Definition for radioactive dating

Contamination from outside, or the loss of isotopes at any time from the rock's original formation, would change the result.It is therefore essential to have as much information as possible about the material being dated and to check for possible signs of alteration.Radiometric dating (often called radioactive dating) is a way to find out how old something is.The method compares the amount of a naturally occurring radioactive isotope and its decay products, in samples. It is the main way to learn the age of rocks and other geological features, including the age of the Earth itself.For organic materials, the comparison is between the current ratio of a radioactive isotope to a stable isotope of the same element and the known ratio of the two isotopes in living organisms.Radiocarbon dating is one such type of radiometric dating.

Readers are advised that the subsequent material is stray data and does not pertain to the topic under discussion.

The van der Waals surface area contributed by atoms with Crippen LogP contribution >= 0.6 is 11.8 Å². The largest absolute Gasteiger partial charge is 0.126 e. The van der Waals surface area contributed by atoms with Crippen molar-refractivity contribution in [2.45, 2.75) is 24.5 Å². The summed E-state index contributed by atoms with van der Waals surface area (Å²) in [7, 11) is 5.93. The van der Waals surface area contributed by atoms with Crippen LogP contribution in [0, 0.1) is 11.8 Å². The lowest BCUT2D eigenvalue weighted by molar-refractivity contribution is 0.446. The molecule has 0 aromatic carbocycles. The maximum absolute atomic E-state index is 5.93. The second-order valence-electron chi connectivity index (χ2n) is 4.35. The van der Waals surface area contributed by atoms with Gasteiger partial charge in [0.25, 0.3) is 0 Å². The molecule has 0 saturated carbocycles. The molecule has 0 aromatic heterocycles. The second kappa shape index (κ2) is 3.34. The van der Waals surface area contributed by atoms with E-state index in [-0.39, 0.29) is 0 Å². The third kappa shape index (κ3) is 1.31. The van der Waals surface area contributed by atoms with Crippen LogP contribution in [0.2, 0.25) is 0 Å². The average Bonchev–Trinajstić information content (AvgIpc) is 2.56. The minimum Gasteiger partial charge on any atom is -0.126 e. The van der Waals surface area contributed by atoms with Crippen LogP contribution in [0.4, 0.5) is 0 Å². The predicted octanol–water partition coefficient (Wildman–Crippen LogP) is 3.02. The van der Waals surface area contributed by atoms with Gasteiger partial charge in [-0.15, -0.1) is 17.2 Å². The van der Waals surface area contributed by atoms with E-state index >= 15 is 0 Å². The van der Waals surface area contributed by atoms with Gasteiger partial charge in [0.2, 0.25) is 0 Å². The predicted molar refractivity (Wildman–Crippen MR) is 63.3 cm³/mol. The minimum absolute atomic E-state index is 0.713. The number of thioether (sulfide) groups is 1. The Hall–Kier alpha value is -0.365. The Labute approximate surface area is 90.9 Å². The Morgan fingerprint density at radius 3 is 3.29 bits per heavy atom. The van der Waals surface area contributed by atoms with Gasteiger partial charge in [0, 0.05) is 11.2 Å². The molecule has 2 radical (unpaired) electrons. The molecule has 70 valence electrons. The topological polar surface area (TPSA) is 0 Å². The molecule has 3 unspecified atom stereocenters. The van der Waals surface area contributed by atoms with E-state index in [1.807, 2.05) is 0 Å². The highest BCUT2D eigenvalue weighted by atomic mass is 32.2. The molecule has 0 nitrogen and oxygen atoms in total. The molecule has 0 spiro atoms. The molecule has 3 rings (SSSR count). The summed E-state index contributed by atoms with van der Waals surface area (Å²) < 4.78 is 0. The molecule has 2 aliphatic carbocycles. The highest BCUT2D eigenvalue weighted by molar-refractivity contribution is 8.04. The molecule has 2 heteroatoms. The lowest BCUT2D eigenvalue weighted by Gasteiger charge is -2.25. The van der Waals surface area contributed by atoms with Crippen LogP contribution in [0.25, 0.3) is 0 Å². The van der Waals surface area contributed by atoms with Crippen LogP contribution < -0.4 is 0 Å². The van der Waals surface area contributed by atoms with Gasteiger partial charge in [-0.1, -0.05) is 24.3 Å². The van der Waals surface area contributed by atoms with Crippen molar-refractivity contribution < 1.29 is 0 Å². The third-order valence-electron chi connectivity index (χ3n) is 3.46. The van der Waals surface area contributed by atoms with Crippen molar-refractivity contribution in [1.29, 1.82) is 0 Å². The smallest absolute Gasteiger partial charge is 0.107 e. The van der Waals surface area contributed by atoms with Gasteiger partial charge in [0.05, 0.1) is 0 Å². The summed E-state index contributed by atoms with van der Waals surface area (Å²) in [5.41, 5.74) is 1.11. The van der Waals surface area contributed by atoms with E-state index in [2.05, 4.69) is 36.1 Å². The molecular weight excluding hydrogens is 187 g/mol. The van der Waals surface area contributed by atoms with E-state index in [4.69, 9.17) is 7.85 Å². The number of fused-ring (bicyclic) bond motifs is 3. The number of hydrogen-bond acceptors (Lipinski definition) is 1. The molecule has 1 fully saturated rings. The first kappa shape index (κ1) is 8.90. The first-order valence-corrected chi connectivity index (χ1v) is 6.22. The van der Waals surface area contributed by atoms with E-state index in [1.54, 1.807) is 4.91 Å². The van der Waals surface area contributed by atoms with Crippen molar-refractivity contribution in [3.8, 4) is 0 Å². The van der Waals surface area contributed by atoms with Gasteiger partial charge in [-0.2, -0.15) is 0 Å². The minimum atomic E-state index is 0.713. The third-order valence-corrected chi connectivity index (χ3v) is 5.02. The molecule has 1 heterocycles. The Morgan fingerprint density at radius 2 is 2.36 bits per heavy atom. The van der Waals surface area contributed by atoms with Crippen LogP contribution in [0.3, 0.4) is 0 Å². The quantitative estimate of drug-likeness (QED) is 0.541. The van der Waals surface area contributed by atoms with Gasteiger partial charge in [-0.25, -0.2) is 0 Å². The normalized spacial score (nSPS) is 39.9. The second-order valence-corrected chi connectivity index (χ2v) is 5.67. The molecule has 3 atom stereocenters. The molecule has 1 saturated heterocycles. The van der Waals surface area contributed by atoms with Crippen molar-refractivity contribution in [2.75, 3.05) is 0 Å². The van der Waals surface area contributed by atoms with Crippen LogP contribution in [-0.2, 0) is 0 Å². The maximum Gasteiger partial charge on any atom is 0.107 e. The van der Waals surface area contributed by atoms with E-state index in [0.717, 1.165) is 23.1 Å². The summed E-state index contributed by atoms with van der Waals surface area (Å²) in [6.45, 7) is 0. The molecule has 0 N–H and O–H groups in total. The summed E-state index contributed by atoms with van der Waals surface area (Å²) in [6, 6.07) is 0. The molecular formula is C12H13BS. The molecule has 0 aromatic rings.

Elements exist in different isotopes, with each isotope of an element differing in the number of neutrons in the nucleus.

The method works best if neither the parent nuclide nor the daughter product enters or leaves the material after its formation.

Anything which changes the relative amounts of the two isotopes (original and daughter) must be noted, and avoided if possible.

The amount of the isotope in the object is compared to the amount of the isotope's decay products.

Radiocarbon dating is one kind of radiometric dating, used for determining the age of organic remains that are less than 50,000 years old.

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